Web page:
06 May A Middle Path between Avoidance and Aggressiveness—The Art of Supportive Confrontation
I don’t know about you, but my old approach to conflict only had three options: (1) be really, really nice and hope things would get better, (2) run like hell (literally or internally) from the situation, or (3) get tired of holding that beach ball under the water and let them have it! What I didn’t know at the time is that there is a specific set of skills for both dealing with the issue and staying positive in relationships. Supportive confrontation is being in service of the principle or standard at hand, while being both courageous and compassionate.
Sample scenario #1: Betsy has the same experience at the staff meeting every week—George will inevitably interrupt her. She puts on a good face, but inside she is secretly fuming. She can fantasize several ways to “put him in his place,” but of course she knows that this will make things worse. Betsy thinks about carefully composing an e-mail to ask George to stop interrupting her, but she knows how easily tone can be misread in an e-mail, and it becomes part of the company record. She doesn’t know what to do.
Sample scenario #2: Chen is a new employee with tons of ideas—and some of them are good ones. However, he frequently interjects them without much sensitivity to the agenda, the practicality, or the impact. Angela, his supervisor, tells him that (1) she appreciates his energy and drive, (2) she invites him to understand the unintended impact of his spontaneous insertions, and (3) she will work will him on a regular basis to increase his awareness and to take responsibility for regulating his contributions.
Why will this help me at work? Getting a reasonable understanding and then demonstrating reasonable competency of this skill can be one of the most powerful tools for change, team alignment, and personal satisfaction. If we can move out of blaming (and its close cousin, triangulation), negativity, and ineffectiveness in having the conversations we need to have, then a great deal of untapped potential can be released for us and our teams.
Why is this so difficult at times? This is easy to answer—virtually none of us got any good training or modeling on the specifics of how to do this (I know I sure didn’t!). We hold back on initiating the challenging conversation for a number of reasons—we don’t want to be the cause of negative feelings in the other, we are uncertain about how to frame the dialogue and move through it, we are nervous about the outcome, and so on. This model takes practice (and often a coach) to implement well over time. It’s not quick or easy, but it is accessible and immensely valuable.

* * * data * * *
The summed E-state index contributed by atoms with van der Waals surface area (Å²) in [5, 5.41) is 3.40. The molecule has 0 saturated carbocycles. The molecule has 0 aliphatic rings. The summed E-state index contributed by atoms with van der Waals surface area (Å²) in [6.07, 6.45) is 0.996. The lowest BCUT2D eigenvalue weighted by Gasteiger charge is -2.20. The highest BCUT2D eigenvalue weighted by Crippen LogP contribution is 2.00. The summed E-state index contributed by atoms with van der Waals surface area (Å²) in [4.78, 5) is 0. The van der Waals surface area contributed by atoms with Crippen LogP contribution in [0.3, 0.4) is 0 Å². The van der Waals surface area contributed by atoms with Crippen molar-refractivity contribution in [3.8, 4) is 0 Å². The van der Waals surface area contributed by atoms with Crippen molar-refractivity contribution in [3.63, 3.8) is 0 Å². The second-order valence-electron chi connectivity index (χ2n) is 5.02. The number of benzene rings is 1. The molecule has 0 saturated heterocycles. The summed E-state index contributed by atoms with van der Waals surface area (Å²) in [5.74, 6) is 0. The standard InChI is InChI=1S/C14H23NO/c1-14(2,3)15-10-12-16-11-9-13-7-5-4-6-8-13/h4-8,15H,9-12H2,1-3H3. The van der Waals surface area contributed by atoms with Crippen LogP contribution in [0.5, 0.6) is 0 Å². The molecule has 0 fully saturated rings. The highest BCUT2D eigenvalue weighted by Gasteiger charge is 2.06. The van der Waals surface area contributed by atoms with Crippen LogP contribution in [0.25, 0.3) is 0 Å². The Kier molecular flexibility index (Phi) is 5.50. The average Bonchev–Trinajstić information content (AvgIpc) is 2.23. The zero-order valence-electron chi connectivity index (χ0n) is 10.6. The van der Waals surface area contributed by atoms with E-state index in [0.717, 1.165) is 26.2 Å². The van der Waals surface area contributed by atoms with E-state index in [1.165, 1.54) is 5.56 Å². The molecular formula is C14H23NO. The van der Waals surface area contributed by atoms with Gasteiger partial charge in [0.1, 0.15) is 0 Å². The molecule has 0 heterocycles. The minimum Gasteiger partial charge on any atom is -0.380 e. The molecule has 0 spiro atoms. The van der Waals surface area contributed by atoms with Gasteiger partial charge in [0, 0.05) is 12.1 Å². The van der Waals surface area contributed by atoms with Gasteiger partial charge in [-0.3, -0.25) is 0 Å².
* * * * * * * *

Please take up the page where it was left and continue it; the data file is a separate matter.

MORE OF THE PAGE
Your frank self-assessment:
- What’s your Conflict Avoidance Score (CAS)? (Hint: I just made up the CAS, so use whatever method you want as long as it’s honest!)
- How much is your emotional reactivity a factor in your inability to discuss what matters?
- What happens internally for you when you can’t “hold your center” during a conversation that has some heat?
- The root of the word “courage” is the French word “coeur,” which means “heart.” Make your courageous conversations heart-filled.
- Keep in mind that when our frustration boils over, we give the other person the perfect “evidence” that we are in fact the problem.
- Think about a specific time where you have grown because someone gave you information that you initially didn’t want to hear.
Action for traction:
- Find someone who you think moves through difficult situations well. Ask him if you can interview him (better yet, buy lunch) and take the reporter’s stance on gleaning information.
- Ask one of your closest associates if you can practice giving each other feedback—real or imagined—that would be challenging to give or receive. Choose doing this in a safe setting to start.
- Draw up a list of the qualities that you want to bring to your interactions with others, no matter how smooth or rough they may be. Where do you need to upgrade your competencies?
- I can almost guarantee that you’ll experience less stress, for sure!
- After some practice, you should have more efficiency in your daily efforts.
- When we do this reasonably well, it deepens our connections.
Excerpt From: Flip Brown. “Balanced Effectiveness at Work. How to Enjoy the Fruits of Your Labor without Driving Yourself Nuts.” Published by: Starr Farm Press